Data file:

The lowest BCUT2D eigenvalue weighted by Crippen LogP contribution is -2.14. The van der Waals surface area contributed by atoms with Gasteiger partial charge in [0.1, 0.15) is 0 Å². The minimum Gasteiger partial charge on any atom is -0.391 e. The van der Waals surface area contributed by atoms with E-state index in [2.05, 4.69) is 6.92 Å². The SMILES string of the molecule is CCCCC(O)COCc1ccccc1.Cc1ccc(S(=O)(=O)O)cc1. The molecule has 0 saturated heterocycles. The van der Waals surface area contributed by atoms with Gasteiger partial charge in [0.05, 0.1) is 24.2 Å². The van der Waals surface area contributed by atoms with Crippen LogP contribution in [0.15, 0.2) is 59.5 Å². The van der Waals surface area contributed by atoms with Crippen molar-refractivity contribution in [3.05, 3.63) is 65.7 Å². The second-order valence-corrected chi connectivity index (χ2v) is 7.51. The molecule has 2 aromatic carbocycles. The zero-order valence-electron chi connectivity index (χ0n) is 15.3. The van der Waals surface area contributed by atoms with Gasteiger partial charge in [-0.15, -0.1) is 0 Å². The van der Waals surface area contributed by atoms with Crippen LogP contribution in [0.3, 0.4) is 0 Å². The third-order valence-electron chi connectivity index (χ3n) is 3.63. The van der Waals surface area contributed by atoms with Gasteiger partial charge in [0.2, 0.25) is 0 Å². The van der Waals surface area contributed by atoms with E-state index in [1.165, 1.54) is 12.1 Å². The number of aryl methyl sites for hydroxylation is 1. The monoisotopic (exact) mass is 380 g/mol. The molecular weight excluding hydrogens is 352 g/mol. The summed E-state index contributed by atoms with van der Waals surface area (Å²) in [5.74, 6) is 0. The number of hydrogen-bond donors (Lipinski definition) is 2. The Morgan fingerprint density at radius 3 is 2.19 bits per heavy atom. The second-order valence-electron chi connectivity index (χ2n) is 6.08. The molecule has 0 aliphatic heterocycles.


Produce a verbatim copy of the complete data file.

The lowest BCUT2D eigenvalue weighted by Crippen LogP contribution is -2.14. The van der Waals surface area contributed by atoms with Gasteiger partial charge in [0.1, 0.15) is 0 Å². The minimum Gasteiger partial charge on any atom is -0.391 e. The van der Waals surface area contributed by atoms with E-state index in [2.05, 4.69) is 6.92 Å². The SMILES string of the molecule is CCCCC(O)COCc1ccccc1.Cc1ccc(S(=O)(=O)O)cc1. The molecule has 0 saturated heterocycles. The van der Waals surface area contributed by atoms with Gasteiger partial charge in [0.05, 0.1) is 24.2 Å². The van der Waals surface area contributed by atoms with Crippen LogP contribution in [0.15, 0.2) is 59.5 Å². The van der Waals surface area contributed by atoms with Crippen molar-refractivity contribution in [3.05, 3.63) is 65.7 Å². The second-order valence-corrected chi connectivity index (χ2v) is 7.51. The molecule has 2 aromatic carbocycles. The zero-order valence-electron chi connectivity index (χ0n) is 15.3. The van der Waals surface area contributed by atoms with Gasteiger partial charge in [-0.15, -0.1) is 0 Å². The van der Waals surface area contributed by atoms with Crippen LogP contribution in [0.3, 0.4) is 0 Å². The third-order valence-electron chi connectivity index (χ3n) is 3.63. The van der Waals surface area contributed by atoms with Gasteiger partial charge in [0.2, 0.25) is 0 Å². The van der Waals surface area contributed by atoms with E-state index in [1.165, 1.54) is 12.1 Å². The number of aryl methyl sites for hydroxylation is 1. The monoisotopic (exact) mass is 380 g/mol. The molecular weight excluding hydrogens is 352 g/mol. The summed E-state index contributed by atoms with van der Waals surface area (Å²) in [5.74, 6) is 0. The number of hydrogen-bond donors (Lipinski definition) is 2. The Morgan fingerprint density at radius 3 is 2.19 bits per heavy atom. The second-order valence-electron chi connectivity index (χ2n) is 6.08. The molecule has 0 aliphatic heterocycles.